I am a self-avowed computer geek. I greatly enjoy finding both Windows and Android applications that make my life and my work easier. ( Though retired, I continue to use my computer for both household paperwork and the job(s) that my volunteering requires. These things constitute ‘my work.’ ) I especially like the applications that are freeware ( no cost ), though I have liked several enough to pay the modest cost they’ve asked. This story involves overcoming a wonderful Windows application that thought I was doing something in violation of the free license agreement. It’s a technical story.
The application is PhraseExpress. It belongs to a class of applications called clipboard managers, because it significantly enhances the Windows clipboard. I bought a license for this before I retired because I used it at work and the freeware license did not allow using it when being paid.
I have upgraded the software often since then, and that license is no longer valid … and I have been receiving what we techies call ‘nags.’ This particular nag does two things:
- It types, at the current cursor location, a long sentence asking to please pay for the software;
- It opens a window which stays open for about 10 seconds, in which there is text saying I’m sharing the data base with my mobile device, which is illegal per the terms of the free license.
This is a techie version of screaming, “You can’t do that!”, which is fine, except I am not sharing it with my mobile device; I don’t even have PhraseExpress installed on my mobile device!
I could, and did, live with the occasional nag, but they started being more than occasional … and most recently they have become quite regular, popping up several times in one work session and, occasionally, popping up six or seven times in the creation of one email … which email, admittedly, was a heavy user of the application. I couldn’t stand it anymore.
I use DropBox as my backup medium, and DropBox can be used to synchronize folders/files with my mobile device. My PhraseExpress data files were in DropBox, PhraseExpress, of course, knew that, and I believe the possibility of using Dropbox to synchronize files between two devices is what caused PhraseExpress to accuse me of performing this illicit behavior. I needed to fix that.
PhraseExpress creates and uses several data files; I moved the main data file from Dropbox to another folder on my computer, made other arrangements to back up the file, and figured I had changed how PhraseExpress was determining I was cheating and was done with the nags. I was pleased with myself and my technical acumen.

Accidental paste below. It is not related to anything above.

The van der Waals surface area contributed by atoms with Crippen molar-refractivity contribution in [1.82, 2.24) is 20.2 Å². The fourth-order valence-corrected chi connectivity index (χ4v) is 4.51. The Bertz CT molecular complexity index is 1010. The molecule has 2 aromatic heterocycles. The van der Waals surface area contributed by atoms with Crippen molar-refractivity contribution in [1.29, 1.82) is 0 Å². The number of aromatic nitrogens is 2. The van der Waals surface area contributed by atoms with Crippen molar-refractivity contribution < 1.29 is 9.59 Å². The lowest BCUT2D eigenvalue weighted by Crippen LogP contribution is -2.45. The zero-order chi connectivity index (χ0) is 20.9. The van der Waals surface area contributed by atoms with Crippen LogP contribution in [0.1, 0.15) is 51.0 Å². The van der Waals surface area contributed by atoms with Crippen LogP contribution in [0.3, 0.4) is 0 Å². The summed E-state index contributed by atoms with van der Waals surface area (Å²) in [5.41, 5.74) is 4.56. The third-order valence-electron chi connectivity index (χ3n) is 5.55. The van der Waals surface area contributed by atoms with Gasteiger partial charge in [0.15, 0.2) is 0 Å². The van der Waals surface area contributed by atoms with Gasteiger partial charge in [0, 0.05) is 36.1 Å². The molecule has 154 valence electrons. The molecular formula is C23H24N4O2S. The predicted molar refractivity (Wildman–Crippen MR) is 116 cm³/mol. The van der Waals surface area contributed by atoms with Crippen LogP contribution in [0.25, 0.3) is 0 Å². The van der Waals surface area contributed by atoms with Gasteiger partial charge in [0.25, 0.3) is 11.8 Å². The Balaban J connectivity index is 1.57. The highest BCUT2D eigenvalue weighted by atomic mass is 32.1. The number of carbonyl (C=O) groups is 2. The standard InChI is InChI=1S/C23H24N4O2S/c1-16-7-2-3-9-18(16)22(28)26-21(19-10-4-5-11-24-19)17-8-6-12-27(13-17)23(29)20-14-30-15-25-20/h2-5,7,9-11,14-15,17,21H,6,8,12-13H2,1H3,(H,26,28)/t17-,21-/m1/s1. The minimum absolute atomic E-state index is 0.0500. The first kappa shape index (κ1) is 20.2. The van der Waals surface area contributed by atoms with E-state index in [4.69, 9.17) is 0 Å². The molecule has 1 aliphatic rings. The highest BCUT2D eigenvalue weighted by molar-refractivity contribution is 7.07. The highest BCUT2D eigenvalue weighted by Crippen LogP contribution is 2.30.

Until a few days later: PhraseExpress once nagged, “You can’t do that!” I thought I had resolved this issue; its resurgence annoyed me. A. Lot. More determined that previously, I found all the files PhraseExpress had created and moved all of them from Dropbox to the folder to which I had moved the primary data file. I also “unloaded” from PhraseExpress the files that were still in Dropbox. ( Unloaded these files means I “told” PhraseExpress I am not using them. ) Sure enough, PhraseExpress popped up a window saying, “I found a PhraseExpress file in a folder that is scheduled to be synchronized; do you want to load it?” I said, “No.” This happened twice. And I believed, because it found those files and asked me if I wanted to use them, I had convinced PhraseExpress that I was using it legitimately.
I sat down to write the story about this success and … right! PhraseExpress told me, twice in the first paragraph, “You can’t do that!” Damnation; tarnation.
I inspected all the folders which might be used to synchronize with my mobile device, found all the PhraseExpress files, and changed the file extension to make sure PhraseExpress would neither attempt to open them nor even recognize them as PhraseExpress files, and, therefore, stop the nagging. I think this last finally took care of it. My techie geekiness is restored and I once again recognize myself when I look in a mirror.
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